I also coached a client who had an incredible story about weight, guilt, and perspective and an immense desire to share it with other women who hid in the corner because of their pant size. She was also an experienced trainer and speaker and the crossroads were upon her to take the reigns and make her dream happen, having recently been laid off from her day job. She didn’t take one step in the direction of her dream, instead taking another passion-less day job.
Self-belief does not necessarily ensure success, but self-disbelief assuredly spawns failure.”
– Albert Bandura
Thought leaders have suggested a variety of key indicators for success. Perhaps self-efficacy lies at the foundation of them all.
As we can see with my friend, hard work does not translate into promotions, financial independence, or a successful business on its own.
From my client, it’s clear that a passionate dream does not create the courage necessary to act on it.
I’ve known several curious folks who wasted their time in school rather than applying their insatious appetite for learning.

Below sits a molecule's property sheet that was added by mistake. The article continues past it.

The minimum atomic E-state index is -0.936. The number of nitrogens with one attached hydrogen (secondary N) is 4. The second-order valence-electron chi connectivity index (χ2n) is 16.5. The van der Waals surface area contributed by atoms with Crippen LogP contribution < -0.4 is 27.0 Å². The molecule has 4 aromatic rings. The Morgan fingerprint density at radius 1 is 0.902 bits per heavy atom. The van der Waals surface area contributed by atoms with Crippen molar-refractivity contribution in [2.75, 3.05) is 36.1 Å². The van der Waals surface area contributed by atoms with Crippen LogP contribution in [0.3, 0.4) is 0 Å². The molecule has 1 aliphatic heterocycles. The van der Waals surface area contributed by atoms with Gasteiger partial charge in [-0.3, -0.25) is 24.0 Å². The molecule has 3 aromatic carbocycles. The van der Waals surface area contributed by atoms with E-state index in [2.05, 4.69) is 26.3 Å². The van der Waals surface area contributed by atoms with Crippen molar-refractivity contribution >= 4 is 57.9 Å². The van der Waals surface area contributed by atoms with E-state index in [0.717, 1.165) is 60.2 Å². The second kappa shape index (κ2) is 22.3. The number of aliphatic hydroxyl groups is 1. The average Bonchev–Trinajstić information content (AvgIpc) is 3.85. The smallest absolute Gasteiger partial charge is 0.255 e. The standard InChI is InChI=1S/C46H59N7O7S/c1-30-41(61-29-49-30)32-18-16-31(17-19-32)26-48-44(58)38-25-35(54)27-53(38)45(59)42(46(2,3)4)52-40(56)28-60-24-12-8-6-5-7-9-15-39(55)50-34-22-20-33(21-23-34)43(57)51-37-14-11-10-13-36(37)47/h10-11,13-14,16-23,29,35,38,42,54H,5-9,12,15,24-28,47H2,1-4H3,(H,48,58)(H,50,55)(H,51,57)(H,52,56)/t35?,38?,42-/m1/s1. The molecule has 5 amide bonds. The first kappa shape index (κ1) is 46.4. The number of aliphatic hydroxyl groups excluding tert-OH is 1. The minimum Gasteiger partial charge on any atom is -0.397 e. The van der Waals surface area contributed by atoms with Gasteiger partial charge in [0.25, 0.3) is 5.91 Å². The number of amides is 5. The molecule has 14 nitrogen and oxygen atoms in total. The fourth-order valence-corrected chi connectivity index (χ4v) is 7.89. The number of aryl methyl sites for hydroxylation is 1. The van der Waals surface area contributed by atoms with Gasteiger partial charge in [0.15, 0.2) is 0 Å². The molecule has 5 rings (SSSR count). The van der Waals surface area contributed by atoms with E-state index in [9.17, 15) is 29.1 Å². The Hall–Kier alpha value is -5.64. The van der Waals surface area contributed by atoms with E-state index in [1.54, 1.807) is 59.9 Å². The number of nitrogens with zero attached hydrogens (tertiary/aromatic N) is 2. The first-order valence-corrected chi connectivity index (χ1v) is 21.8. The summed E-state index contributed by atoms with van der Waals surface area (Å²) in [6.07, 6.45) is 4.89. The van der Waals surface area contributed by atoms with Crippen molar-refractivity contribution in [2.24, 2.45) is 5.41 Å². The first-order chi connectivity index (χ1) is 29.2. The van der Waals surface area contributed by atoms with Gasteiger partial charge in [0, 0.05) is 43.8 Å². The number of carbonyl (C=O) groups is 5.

Certainly emotional intelligence carries little impact without the ambition to lead others.
The right connections will never translate into success without some strategic investments and the aspiration to grow.
Ultimately, those who set and accomplish tremendous goals must believe in their ability to do so, take action without excessive delay, and refuse to quit when the inevitable barriers rise to greet their tenacity.
Our beliefs, for the most part, translate into our reality. In accepting the importance of faith, this begs the question:
How can we nurture greater faith in ourselves or in others effectively and efficiently or will the returns be undermined by their inherent self-doubt? Is this a firm personality characteristic mixed in there with risk tolerance, self-belief, and a little egotism?
As a therapist and a coach, my knee-jerk reaction would be to suggest that we can change anything about ourselves, including self-assurance and faith in our outcomes should we take a leap.
However, I would have to honestly acknowledge that of the clients I have worked with who have made impressive changes in their lives, they generally self-referred themselves to therapy/coaching and were action-oriented from the beginning. So the road to unwavering faith is certainly not an easy one.
Those of us with faith can be a beacon for others while simultaneously reinforcing our own self-belief: